Chaos Among Chinese School Students Taking Out Unregulated Loans

Chaos Among Chinese School Students Taking Out Unregulated Loans

by September 19, 2016

While China’s Banking Regulatory Commission (CBRC) doesn’t allow banks to issue credit cards to college students below 18, they tend to find alternative methods of paying their studying loans, like “naked” loans through P2P lending platforms. There have even been incidents of students commiting suicide due to the burden of their debt addressing the need to strengthen the supervision for damaging school loans and to ban any form of debt collection.

China’s Banking Regulatory Commission (CBRC) in 2009 set strict stipulation on issuing credit cards. Banks are not allowed to issue credit cards to college students below 18 years old. Those over-18-year-old students who want to apply for a credit card need written consent from their parents who is also secondary source of repayment, their guarantor.

With the growth of internet finance, P2P lending platforms are coming into this market. These days those without a credit history or parental approval can borrow money which had lead to reckless behaviour among college students.

Heavy debt burdens and “naked loan”

A college student in Henan Province (Central China) committed suicide because he could not afford the debt of $90,000. He stole 28 classmates’ identities to borrow this unusually large amount of money.

P2P lending app “Jiedaibao” launched in June the lending app “naked loan”.

Female college students can send nude photos of themselves holding their ID. This serves as a debit note to borrow money through the app. Creditors can threaten the girls if the debt is overdue. Additionally, they have the added pressure of the lenders sending these naked selfies to their friends and family. QQ and Wechat are common places to arrange the “nude loans,” Loan sharks can sell the nude photos of female student borrowers in online chat groups, unfortunately even after they paid what they owe, state newspaper Legal Daily explains.

These stories are now frequent and highlight problems with China’s largely unregulated—online lending market. When some college girl had debt add up to $14,990 which is over what she originally owed $524,65, she took to prostitution to repay her debt.

Last year’s statistics from internet firm Tencent shows that out of 8000 students in this survey, 21% college students had ever borrowed money online before and 50% have never done it but they were interested. 62.2% of those did borrow funds spent the money on digital devices, which is higher than entertainment clothes and restaurants. It is estimated 8.5 million college students used these internet loans for shopping.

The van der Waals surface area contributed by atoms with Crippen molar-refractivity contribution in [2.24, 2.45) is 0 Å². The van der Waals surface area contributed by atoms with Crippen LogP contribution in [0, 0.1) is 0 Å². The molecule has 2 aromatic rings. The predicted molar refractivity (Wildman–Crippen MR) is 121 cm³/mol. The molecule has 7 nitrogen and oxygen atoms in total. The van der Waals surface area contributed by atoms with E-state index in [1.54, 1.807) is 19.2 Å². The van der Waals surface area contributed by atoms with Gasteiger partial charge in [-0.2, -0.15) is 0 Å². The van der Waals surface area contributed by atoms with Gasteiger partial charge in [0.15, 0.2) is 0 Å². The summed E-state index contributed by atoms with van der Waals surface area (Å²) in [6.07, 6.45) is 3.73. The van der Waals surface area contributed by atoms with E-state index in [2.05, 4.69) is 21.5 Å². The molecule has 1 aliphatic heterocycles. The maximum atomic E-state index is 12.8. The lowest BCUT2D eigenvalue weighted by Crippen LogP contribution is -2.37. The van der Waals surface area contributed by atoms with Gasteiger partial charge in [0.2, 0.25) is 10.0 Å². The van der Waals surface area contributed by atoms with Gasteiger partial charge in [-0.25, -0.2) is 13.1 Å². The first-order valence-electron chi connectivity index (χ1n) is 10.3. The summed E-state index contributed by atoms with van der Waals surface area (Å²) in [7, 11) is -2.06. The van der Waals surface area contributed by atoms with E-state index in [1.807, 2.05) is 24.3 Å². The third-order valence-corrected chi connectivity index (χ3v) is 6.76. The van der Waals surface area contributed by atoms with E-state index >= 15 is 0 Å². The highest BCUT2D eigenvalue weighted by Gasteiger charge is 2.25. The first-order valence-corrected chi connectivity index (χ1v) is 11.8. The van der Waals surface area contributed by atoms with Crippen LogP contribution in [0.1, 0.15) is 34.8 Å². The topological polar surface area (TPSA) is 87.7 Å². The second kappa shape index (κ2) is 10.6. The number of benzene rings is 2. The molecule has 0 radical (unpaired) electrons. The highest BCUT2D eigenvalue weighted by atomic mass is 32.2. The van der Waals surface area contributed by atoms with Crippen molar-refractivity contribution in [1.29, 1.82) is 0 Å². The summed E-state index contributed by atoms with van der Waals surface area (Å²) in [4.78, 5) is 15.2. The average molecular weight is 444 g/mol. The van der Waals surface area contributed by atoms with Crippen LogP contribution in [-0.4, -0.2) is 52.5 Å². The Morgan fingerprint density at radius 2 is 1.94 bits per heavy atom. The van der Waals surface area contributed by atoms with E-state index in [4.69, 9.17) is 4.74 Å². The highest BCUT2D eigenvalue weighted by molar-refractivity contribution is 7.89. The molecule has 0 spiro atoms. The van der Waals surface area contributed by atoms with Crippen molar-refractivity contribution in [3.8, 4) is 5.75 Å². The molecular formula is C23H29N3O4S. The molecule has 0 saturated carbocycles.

Deceptive advertisement

After state media reported suicides linked to excessive online borrowing, China’s Ministry of Education issued a statement with the banking regulator demanding closer scrutiny advertising campaigns and credit evaluation process.

Currently, there are three kinds of companies offering overdraft and cash installments. One is consumer finance companies. Another is e-commerce organizations like Alibaba and JingDong. Lastly online installment platforms Qufenqi and Fenqile. Some platforms’ advertisements are misleading and even hide certain terms and conditions. They lure the students with the satisfaction of owning expensive gadgets and clothes, forgetting the small-print.

The platforms attract students with a pretty low rate from 0.99% to 2.38% per month. Actually it is higher than a regular credit card. But when it is overdue, the penalties are quite horrifying. The rate of fees range from 0.5% to 1%. Small companies even charge 7% to 8%.

Some platforms collect a certain amount of services fee and deposit. For example, the advertisement says the rate per month is 2% but failed to give correct details that there are other fees such as a significant service fee of 5%. These descriptions are misleading to these impressionable young adults.

The CBRC and Department of Education used to hand out a notice that requested to strengthen the supervision for damaging school loans and has banned aggressive debt collection. Also, they hope the universities can educate students’ on their financial situation about healthy values in consuming and knowledge about finance and borrowing money.


The middle class is in an awkward position

Unlike the US, there is no commercial student loan in the Chinese market. Students from poverty-stricken families are able to apply for sponsored student loans showing proof of economic difficulty.

Few excellent students can get scholarships and students from the middle classes are in an uncomfortable and pressurised situation, as funding for higher education in China is not for the wealthy and now supporting an adult son or daughter to go to college is very common.

Parents used to be typically relaxed about funding education when the students were in high school, which has encouraged these students to apply for these unregulated loans. Due to a large increase in tuition fees, middle-class families can no longer afford to pay for their child’s education, putting them in the same situation as the low-income students.

Featured Image: From Pixabay

This article first appeared on Asean Today